3D SOI NMOSFET Simulation Using VICTORY DEVICE

 

Abstract

SOI MOSFETs can exhibit a kink in their Id/Vd curves, which is caused by impact ionization, floating potentials, and other effects. One way of suppressing this kink effect is to supply the device with a body contact. With a body contact, however, the geometry of the device becomes fully three dimensional. In this paper, we show how an SOI MOSFET with a body contact can be simulated in VICTORY DEVICE. 3D visualizations from the VICTORY DEVICE results illustrate how the body contact acts to suppress the kink effect.

 

Motivation

Silicon-on-Insulator (SOI) technology continues to see application in state-of-the-art CMOS designs, because of the performance advantages it offers compared to devices on a silicon substrate. These advantages include higher switching speed, lower power consumption, smaller size, resistance to latch-up, reduced temperature sensitivity and lower substrate noise. On the other hand, SOI devices may experience history effects, greater self heating, and the possibility of improper circuit operation due to parasitic bipolar currents [1,2].

One complication in SOI MOS structures is that the body of the device floats electrically, being insulated from the substrate by the buried oxide layer. If the device is biased in the saturation region and the drain-to-source bias is larger than the bandgap of silicon, impact ionization near the drain end of the gate contact results in the generation of a large number of electron/hole pairs. The excess holes first migrate towards the buried oxide below the gate, raising the potential of that region. From there, they migrate towards the source and recombine with source electrons. Meanwhile, the excess electrons from the impact ionization migrate to the drain, increasing the drain current. The combination of these effects leads to an anomalous increase in the drain current, known as the kink effect because it produces a kink in the Id/Vd curve [2,3].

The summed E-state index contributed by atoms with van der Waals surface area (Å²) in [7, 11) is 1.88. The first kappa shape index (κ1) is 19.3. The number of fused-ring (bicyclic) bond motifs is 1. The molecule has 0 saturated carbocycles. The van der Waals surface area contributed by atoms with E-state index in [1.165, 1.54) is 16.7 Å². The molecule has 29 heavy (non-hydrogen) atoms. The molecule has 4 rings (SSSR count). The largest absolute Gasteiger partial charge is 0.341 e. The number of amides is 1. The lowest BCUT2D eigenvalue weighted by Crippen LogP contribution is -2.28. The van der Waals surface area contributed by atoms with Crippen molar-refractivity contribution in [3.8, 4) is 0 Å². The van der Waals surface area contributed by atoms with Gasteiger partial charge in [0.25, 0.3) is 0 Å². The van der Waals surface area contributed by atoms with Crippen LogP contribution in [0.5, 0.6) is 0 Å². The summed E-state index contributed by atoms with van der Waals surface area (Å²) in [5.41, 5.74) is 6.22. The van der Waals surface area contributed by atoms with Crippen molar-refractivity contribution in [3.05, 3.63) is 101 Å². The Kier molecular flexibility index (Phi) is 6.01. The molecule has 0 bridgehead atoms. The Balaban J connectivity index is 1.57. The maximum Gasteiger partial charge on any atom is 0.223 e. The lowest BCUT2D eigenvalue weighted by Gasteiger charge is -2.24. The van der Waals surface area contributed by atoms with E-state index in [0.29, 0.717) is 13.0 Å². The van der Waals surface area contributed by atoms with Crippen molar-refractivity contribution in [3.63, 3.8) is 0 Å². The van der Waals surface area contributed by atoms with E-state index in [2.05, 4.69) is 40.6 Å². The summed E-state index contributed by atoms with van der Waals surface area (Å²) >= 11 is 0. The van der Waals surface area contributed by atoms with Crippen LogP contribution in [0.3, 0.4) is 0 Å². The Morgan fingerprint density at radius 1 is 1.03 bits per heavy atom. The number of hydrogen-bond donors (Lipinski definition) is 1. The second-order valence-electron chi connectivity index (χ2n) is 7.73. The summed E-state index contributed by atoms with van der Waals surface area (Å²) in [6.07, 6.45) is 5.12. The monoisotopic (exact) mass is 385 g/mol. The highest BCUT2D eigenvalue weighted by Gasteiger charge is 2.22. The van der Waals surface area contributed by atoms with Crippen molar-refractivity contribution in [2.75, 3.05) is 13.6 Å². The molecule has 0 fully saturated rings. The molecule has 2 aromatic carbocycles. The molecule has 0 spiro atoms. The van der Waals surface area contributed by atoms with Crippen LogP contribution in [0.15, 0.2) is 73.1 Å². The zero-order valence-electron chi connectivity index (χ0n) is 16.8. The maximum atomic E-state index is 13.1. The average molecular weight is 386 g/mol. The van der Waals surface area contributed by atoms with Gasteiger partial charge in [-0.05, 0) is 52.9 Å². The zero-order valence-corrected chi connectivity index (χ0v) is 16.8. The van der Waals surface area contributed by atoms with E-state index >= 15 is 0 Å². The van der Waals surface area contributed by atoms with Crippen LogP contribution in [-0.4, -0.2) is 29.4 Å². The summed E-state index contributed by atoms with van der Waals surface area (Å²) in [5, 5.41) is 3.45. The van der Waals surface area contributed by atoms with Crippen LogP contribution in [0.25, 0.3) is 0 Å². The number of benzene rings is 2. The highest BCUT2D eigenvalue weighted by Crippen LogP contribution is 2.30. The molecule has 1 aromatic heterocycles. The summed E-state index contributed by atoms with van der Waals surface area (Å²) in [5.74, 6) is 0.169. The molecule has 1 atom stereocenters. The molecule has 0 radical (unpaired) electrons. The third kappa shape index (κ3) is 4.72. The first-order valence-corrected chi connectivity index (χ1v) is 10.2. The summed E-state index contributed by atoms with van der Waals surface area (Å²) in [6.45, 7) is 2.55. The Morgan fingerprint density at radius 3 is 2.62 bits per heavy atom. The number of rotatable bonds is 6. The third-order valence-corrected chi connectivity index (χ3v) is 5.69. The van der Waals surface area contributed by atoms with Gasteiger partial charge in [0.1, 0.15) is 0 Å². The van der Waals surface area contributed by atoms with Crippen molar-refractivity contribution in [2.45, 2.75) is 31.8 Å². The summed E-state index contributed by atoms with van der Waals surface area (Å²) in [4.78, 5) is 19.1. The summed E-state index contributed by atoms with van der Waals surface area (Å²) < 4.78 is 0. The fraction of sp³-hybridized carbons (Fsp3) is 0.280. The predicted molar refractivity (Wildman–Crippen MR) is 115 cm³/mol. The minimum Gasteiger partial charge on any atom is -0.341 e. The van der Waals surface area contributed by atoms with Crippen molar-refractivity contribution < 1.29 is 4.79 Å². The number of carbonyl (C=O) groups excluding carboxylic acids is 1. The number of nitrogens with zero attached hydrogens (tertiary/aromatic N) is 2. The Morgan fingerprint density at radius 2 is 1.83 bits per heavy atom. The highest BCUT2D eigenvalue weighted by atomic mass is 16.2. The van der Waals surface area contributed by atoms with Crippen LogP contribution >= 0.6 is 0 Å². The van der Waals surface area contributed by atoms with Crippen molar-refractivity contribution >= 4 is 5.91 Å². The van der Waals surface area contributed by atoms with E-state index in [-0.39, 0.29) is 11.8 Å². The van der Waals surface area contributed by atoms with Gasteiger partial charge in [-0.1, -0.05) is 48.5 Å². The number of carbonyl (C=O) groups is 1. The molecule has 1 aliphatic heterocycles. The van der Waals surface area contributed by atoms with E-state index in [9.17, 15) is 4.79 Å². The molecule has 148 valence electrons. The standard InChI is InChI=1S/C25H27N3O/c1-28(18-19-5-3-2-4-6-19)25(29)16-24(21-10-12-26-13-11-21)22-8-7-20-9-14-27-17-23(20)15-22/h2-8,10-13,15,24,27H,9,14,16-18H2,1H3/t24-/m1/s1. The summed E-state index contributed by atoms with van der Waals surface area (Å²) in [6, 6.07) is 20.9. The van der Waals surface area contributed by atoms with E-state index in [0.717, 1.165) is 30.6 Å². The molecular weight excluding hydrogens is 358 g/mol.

Since the kink effect is often undesirable, various techniques have been developed to suppress it [3,4,5]. One of these is to supply the device with a body contact, which provides a path for holes to leave the device without going through the source. With a body contact, the geometry of an SOI MOSFET becomes fundamentally three-dimensional, since the body contact does not lie in the vertical plane defined by the source, gate, and drain. Consequently, an SOI MOSFET with a body contact can only be simulated properly by a 3D device simulator.

In this paper, we will show how an SOI NMOSFET with a body contact can be simulated using Silvaco’s VICTORY DEVICE application.

 

Methodology

DevEdit was used to create structures representing SOI NMOSFETs with and without body contacts. Overall, both devices were 3 µm wide by 4 µm long. The silicon body was 200 nm thick, on top of a buried oxide layer 400 nm thick. Boron doping at a concentration of 2.0×1017 was applied to the body as a whole, while the wells below the source and drain were doped with arsenic at a concentration of 1.0×1020. The source and drain contacts were each 50 nm thick and 400 nm wide, and were modeled as aluminum. Gate oxide thickness was 17 nm, while the gate itself was 33 nm thick. Both gate and gate oxide were 1 µm wide. In DevEdit, the gate contact material was specified as aluminum, but in VICTORY DEVICE it was simulated using the workfunction and thermal properties corresponding to n-type polysilicon.